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BusyLittleShop

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BusyLittleShop last won the day on June 20

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About BusyLittleShop

  • Birthday 10/09/1948

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  • Location
    Sacramento California
  • In My Garage:
    RC45 RC30, VFRD Peg Lowering Blocks exclusively for VFR. 5th & 6th & 8th Gen, PM for info.

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  1. If you see *continuous* temps higher than 220ºF is a problem and the proper order of items to trouble shoot are: 1)Faulty radiator cap... system should hold 1.1 pressure ratio... 2)Insufficient coolant... 3)Passages blocked in the radiator, hose or water jacket... 4)Air in the system... 5)Thermostat stuck closed... 6)Faulty temp meter or thermo sensor... 7)Faulty fan... 8)Faulty fan switch...
  2. Technically speaking No... Are oils are graded by gravity flow, formally called Kinematic Viscosity (KV) in accordance to ASTM D-445... its important to note that this test is not a measurement of an oils thickness nor an oils weight... its a measurement of time required for a fixed volume of oil at a constant temp to flow under the force of mean old Mr.Gravity... The rate of flow is expressed in Centistokes (cST)... the lower the cST number the quicker the flow which means quicker revs and more power and there is no difference in longevity between grades...
  3. Leaky valve guide seals will generate Smoke during start up and downshifting and it is not normal... As you roll off the throttle and decelerate the vacuum in your intake manifold is at the highest point... any Oil that seeps pass the valve stem seals will travel into the intake manifold and then burn in the cylinder producing smoke... Pear into thee intake and note a build up of burnt oil on the valve... new valve guide seals will cure the problem...
  4. True... Another way to prop up your prize for maintenance is a stool of correct height...
  5. When it comes to choosing a coolant just pick the color dye you prefer as they are all about the same amount of glycol and de-ionzed water... Pro Honda HP Coolant 50/50 Premix 49% Propylene Glycol 50% demineralized water Green dye Engine Ice Hi-Performance Coolant is pre-mixed Propylene Glycol with de-ionized water with blue dye Belray MotoChill pre-mixed Propylene Glycol with de-ionized water with blue dye Prestone Xtreme Sport Prediluted Motorcycle Coolant Propylene Glycol 50% demineralized water with red dye Dexcool 50% Propylene Glycol and demineralized water with orange dye... I don't recommend Water Wetter for the street because in 6 months the steel impeller on the Honda water pump begins to show rust... I only recommend it for track use and when you return to street drain the Wetter and go back to normal coolant with rust inhibitors... Troubleshooting High Temps If you see *continuous* temps higher than 220ºF or below 180ºF then trouble shooting is in order: Continuous engine temps above 220ºF or 104ºC is also a problem and the proper order of items to trouble shoot are: 1)Faulty radiator cap... system should hold 1.1 pressure ratio... 2)Insufficient coolant... 3)Passages blocked in the radiator, hose or water jacket... 4)Air in the system... 5)Thermostat stuck closed... 6)Faulty temp meter or thermo sensor... 7)Faulty fan... 8)Faulty fan switch...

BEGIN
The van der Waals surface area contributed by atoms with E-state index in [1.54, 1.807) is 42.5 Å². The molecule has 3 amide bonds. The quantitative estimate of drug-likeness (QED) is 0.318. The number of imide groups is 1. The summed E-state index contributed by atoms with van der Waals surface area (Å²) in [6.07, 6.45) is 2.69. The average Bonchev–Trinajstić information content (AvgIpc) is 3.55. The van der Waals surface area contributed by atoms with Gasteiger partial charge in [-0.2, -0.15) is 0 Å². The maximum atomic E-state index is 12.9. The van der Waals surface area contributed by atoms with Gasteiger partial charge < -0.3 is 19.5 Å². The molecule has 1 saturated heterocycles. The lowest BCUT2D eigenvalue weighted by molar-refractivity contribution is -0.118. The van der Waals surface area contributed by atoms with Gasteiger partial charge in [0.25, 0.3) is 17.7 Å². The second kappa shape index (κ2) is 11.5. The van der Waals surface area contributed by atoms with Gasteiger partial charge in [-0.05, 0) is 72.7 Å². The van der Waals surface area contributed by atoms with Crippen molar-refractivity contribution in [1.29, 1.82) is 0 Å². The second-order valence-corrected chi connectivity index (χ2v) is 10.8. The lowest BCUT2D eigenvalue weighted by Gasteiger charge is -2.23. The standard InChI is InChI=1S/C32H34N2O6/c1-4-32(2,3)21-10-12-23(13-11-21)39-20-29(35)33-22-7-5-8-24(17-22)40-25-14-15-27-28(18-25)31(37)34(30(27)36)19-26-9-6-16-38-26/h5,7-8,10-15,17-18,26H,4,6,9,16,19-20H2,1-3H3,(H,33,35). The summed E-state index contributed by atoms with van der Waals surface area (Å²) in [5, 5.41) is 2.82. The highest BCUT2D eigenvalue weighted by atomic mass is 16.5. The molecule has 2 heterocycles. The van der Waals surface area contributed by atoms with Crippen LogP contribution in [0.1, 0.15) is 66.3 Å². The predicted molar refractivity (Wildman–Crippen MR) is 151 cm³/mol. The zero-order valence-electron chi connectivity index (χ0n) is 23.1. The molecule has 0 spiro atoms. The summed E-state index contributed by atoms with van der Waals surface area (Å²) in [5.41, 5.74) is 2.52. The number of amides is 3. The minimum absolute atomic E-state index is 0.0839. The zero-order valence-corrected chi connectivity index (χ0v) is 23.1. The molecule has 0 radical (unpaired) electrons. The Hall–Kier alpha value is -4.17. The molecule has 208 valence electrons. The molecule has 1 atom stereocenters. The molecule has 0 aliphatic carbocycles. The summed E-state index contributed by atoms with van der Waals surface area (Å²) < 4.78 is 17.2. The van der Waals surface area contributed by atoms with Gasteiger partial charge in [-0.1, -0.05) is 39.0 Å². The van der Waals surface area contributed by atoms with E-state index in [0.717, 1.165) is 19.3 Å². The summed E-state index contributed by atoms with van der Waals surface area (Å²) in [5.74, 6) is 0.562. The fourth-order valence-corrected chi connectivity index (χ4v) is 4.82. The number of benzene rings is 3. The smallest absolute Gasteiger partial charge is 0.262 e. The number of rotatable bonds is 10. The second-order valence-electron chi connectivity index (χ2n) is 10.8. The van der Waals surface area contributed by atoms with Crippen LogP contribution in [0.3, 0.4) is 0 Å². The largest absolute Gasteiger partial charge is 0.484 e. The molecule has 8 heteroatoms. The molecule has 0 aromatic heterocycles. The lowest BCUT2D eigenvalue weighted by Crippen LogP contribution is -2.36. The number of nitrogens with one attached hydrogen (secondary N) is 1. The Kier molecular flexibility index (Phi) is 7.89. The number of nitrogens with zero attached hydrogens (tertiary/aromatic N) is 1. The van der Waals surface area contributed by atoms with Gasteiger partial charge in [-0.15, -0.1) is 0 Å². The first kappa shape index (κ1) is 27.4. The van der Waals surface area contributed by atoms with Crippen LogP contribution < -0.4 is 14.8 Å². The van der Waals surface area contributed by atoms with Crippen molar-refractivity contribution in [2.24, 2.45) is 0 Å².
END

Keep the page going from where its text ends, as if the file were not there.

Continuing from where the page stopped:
6. More troubleshoot is in order before you buy any more parts... the noise in time with the crankshaft... possible source of crankshaft speed noises are a scuffed piston and stuck piston ring... damaged rod bearings... To help pin point the exact location of the noise hold a long tip screw driver or a length of garden hose up to your ear and probe the suspected area... A skuffed piston will bind the ring from expanding in the bore resulting in low compression and a rattle noise... To pin point which cylinder might have a skuffed piston take a compression test... focus on the weak one... To check for a bad rod bearing set the engine at high idle and remove one spark plug wire at a time... if the noise stops then that's the cylinder with the bad rod... if noise continues after both spark plug wires were removed then the noise is something other than a rod knock because a rod will not produce a knock by just turning over the piston... it takes the spark of combustion to produce a sharp metallic sound...
  7. Ron Ayers diagram... https://www.ronayers.com/oemparts/a/hon/5053f59af870021c54be7ae2/clutch[/img]
  8. Its a simple fix designed to get your knees back in the breeze in a timely manner...
  9. I've employed the same method with great success... Ball bearings only hold so much grease... excess grease will push beyond the seal... this push feature is why I first spin the bearing to collect the excess grease before installing the seal...
  10. Under what principal of physics???
  11. A full brake service includes : 1)new pads 2)caliper piston cleaning and lube 3)removing old disc groves 4)new fluid 5)bleed To erase unwanted grooves in either stainless steal or cast iron rotors first remove the buttons... then chuck and spin in a Lathe... work a 180 grit sanding disc against the surface evenly until the groves are gone...
  12. If you remove the oil filler cap you can observe if the clutch plates do move and the degree by which they move or not...
  13. As you can see in the drawings the zip tie suggestion doesn't accomplish much because as you squeeze the lever the piston blocks the path of bubbles (blue) from reaching the reservoir... but if you leave the lever at rest the piston retracts enough to uncover the port so the bubbles (blue) can travel all the way to the reservoir...
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